Amanda King

Taking life by horns: Amanda King

A Canterbury photographer with a unique niche loves telling the stories of the animals she meets.


Amanda King


Amanda King talks to her majestic models in a calming voice, while she takes their photograph for her company ‘By the Horns’. The result is striking framed and canvas portraits of intriguing farmyard animals with personality. Originally from Brisbane, she started life swimming professionally and loving dance, before training as a primary school teacher. Then, while on her OE, in the UK 14 years ago, she met her husband Fraser on a sailing trip in Croatia.

The naive city girl, now 40, fell in love with the Kiwi countryside when living on Fraser’s Windwhistle family farm. The couple then lived in Wairarapa, where Fraser was a rural banker. Amanda taught at an intermediate school there, and learnt photography in order to teach the subject.

“I just loved it and started a hobby business doing family photography.” After having her children Greta, now 5, and Dudley 3, they moved back to run the family farm two years ago. Photography became her career, and it was then that a photo of Lacey, a friend’s Highland cow, launched ‘By The Horns’. A curious expression on a large canvas, peeping out from a hairy mop, captured the public’s eye.

“It really took off on Facebook and was quite overwhelming. It’s now taken over my life – but in good way.” Amanda doesn’t need to travel far for photo opportunities – Kiwi farmers with exotic creatures were all nearby. A Bison in Mt Somers, she says wouldn’t be classed as beautiful, but its majesty is stunning. Water Buffalos live five minutes away, and Fergus and Morag, the Highland bulls, are just down the road. Whereas, Woopie the Angus cow “with the llama eyes” is a beloved family pet.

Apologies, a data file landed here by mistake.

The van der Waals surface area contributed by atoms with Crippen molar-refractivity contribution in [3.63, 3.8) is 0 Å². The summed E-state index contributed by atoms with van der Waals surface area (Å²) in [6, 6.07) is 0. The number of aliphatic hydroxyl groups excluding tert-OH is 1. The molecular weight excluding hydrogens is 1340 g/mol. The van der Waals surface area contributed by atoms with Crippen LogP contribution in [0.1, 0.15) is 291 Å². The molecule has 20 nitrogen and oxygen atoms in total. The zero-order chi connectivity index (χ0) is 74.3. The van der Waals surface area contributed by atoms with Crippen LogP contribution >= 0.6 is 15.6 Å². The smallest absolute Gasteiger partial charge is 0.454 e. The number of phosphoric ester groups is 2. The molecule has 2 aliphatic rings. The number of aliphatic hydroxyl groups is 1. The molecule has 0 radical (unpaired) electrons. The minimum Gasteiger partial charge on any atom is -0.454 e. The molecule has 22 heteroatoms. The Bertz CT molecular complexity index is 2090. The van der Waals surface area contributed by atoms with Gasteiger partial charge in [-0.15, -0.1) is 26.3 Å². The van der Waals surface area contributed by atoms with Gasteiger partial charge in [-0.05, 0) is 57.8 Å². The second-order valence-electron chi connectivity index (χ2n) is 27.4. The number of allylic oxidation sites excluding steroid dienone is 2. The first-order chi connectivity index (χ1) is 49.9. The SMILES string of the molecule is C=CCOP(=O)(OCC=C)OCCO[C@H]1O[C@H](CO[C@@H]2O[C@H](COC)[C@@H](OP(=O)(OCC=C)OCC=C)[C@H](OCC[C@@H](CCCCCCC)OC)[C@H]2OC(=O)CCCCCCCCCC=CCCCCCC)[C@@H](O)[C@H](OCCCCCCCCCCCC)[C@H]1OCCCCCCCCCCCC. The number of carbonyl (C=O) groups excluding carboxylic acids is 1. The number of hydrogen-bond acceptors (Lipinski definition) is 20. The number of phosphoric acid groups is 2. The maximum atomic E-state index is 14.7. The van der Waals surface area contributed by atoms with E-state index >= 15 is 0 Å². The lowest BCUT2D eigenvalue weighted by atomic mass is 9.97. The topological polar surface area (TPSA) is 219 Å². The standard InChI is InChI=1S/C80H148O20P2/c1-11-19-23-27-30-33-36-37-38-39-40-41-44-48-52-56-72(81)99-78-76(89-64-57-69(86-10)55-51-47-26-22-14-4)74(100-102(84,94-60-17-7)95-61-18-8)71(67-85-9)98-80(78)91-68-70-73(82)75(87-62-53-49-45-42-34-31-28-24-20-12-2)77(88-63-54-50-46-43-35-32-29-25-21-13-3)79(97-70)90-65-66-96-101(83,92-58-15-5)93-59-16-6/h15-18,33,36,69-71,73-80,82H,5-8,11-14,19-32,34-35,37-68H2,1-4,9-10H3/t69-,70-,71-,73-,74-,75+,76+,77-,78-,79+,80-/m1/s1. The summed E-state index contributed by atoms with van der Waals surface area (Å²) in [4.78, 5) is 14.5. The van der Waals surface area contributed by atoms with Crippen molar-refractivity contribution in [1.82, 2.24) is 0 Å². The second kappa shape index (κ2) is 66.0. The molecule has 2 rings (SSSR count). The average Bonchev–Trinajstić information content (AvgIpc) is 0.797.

Amanda King


“The Black-nosed Valais from Sweden, are in Greta Valley and must be the cutest lambs in the world.”  Bully, the Angus bull, was a commissioned work, but was so popular he became a limited edition.

The animals appear very striking on plain backgrounds. “The colours, and even the oak frames really suit our earthly interiors,” she says. Amanda also gathers bouquets from her garden for her Botanical floral prints. She recently sold three large prints to a brewery in Texas – ironically, called By the Horns. “They’re getting lots of attention. Selling in the US and UK is a goal.”

Selling around 150 prints a month mainly in Australia and New Zealand, they are printed on museum-quality paper, and put on handmade stretched canvas or framed. Prices start from $75 to up to $900 for a larger limited-edition print. An average being $200 for an A1 size. They can be printed up to 1.5 metres “Working from home, I can be a full-time mum. I would love to have my own studio one day.”

Amanda is keen to expand her menagerie – donkeys, llamas and wild Brumby horses. “I’m open to anything,” she says, meanwhile an African safari is also in the dream plans.


By The Horns Fine Art at or Facebook.


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